4. Happy Anniversary, Alexis! Beautifully written – you had me at “quit my job.” 🙂 (I’m new to wp and just left federal contracting).

    You are very generous with blogging advice. I’ll keep reading! I’m particularly interested to learn more anout tagging.

    1. Thank you! Doesn’t it feel amazing to leave that behind? I do hope you find greener pastures awaiting you.

      As far as tagging, try not to go over 15 tags per article. WordPress does penalise you for overtagging by just not showing you in the feed of the tags you chose.

      1. Ha – I thought I was overdoing it at 5! Good to know, thanks!

        And yes, I’m now on the side of the fence where the grass is greener 😀 Hallelujah!

    1. Thank you Verena! I’m glad that they do, and I hope you act on that inspiration to get out there, explore, and create the life you always dreamed of having. All the best! – come by again. 🙂

  5. Congrats on your one year anniversary Alexis. For someone who isn’t interested in getting a domain, what is your advice to grow traffic to my site. I participate in Daily Prompts and the Community Pool, as well as tag my posts. I am grateful to have 60+ followers and I want to make sure I engage with them while continuing to grow.

    1. Hi Catherine! I would suggest (1) Promoting your posts on social media (2) Following other blogs in your niche and liking and commenting on their posts (3) Posting regularly, like at least once per week (4) Don’t use more than 15 tags per post at any one time. WordPress actually penalises you for overtagging.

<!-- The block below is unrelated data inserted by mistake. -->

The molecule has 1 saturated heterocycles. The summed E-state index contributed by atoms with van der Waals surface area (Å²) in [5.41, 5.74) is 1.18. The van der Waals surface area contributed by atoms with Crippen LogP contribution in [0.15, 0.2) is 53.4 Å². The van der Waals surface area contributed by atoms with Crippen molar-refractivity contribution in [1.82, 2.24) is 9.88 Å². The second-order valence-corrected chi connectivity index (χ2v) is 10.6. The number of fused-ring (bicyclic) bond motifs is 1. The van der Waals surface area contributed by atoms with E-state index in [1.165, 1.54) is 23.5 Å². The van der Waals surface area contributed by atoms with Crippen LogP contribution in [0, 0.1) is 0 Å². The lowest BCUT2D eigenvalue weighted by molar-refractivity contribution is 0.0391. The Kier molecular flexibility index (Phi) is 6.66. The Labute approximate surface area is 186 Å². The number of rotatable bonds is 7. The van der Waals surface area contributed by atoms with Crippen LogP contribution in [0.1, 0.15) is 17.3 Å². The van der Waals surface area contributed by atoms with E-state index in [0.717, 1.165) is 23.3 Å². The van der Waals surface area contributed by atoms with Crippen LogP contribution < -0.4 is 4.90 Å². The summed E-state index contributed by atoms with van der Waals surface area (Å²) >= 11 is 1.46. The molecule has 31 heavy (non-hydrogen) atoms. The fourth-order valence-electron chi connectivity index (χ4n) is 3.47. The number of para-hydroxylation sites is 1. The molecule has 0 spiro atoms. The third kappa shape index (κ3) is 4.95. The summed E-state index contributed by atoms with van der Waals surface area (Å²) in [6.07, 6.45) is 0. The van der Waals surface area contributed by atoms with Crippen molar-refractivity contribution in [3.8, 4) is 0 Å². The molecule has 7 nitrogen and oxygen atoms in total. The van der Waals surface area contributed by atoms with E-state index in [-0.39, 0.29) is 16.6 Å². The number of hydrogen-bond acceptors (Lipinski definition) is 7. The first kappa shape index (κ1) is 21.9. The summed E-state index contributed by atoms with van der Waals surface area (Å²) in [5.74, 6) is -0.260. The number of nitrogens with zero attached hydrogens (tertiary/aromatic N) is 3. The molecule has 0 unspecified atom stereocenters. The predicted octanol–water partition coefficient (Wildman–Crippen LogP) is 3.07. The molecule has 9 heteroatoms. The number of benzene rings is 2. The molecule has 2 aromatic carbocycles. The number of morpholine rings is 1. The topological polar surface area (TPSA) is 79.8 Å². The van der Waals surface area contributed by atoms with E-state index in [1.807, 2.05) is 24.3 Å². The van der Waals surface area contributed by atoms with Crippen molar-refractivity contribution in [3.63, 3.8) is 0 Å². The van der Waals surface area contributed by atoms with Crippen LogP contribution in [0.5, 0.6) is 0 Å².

I also do manage blogs for a living, but if you’re not interested in a domain, I’m guessing you’re not into hiring someone either. Those tips should work though. Feel free to come back for more!

      And thank you! I’m pretty excited about hitting my year mark.

      1. Thank you Alexis for the advice. I don’t have a specific topic of focus for my blog, I consider it a personal blog, where I talk about my life and current events mostly. With my recent uptick in followers I want to post about topics that interest me, it’s just tough to get a post started. Thanks again.

      2. It’s hard to market a blog that doesn’t have a niche, but maybe in time you’ll find your main strong point and focus on that. Once you do, it’s easier to write.

        All the best, and you’re welcome!

  6. Hi Alex! Thank you for this great post of yours. I already buy my own domain name and migrated my wordpress.com to wordpress.org but I am not still using the one I bought because I am still having a hard time choosing the theme and designing the web. I asked somebody to help me on this. Anyway, when my wordpress.org is working and add if I a post will it automatically go to my wordpress.com site? If I make a post on either of the two site will they automatically be present on both site? Thank you

    1. Thanks for asking, but I haven’t tried that big move yet. I’m still considering the pros and cons of migrating to dot org. However, since your stuff is migrated, I would think it should go to dot org. I would suggest doing a test post to find out.

      1. Thanks I will try. Although I still at a lost for choosing themes and designing my webpage base on my purpose for the site. Anyway I will keep following yours. Thanks 🙂

      2. Experiment with the themes until you find one you really like and then stick to it. I tried about 4 or 5 before I settled on this one.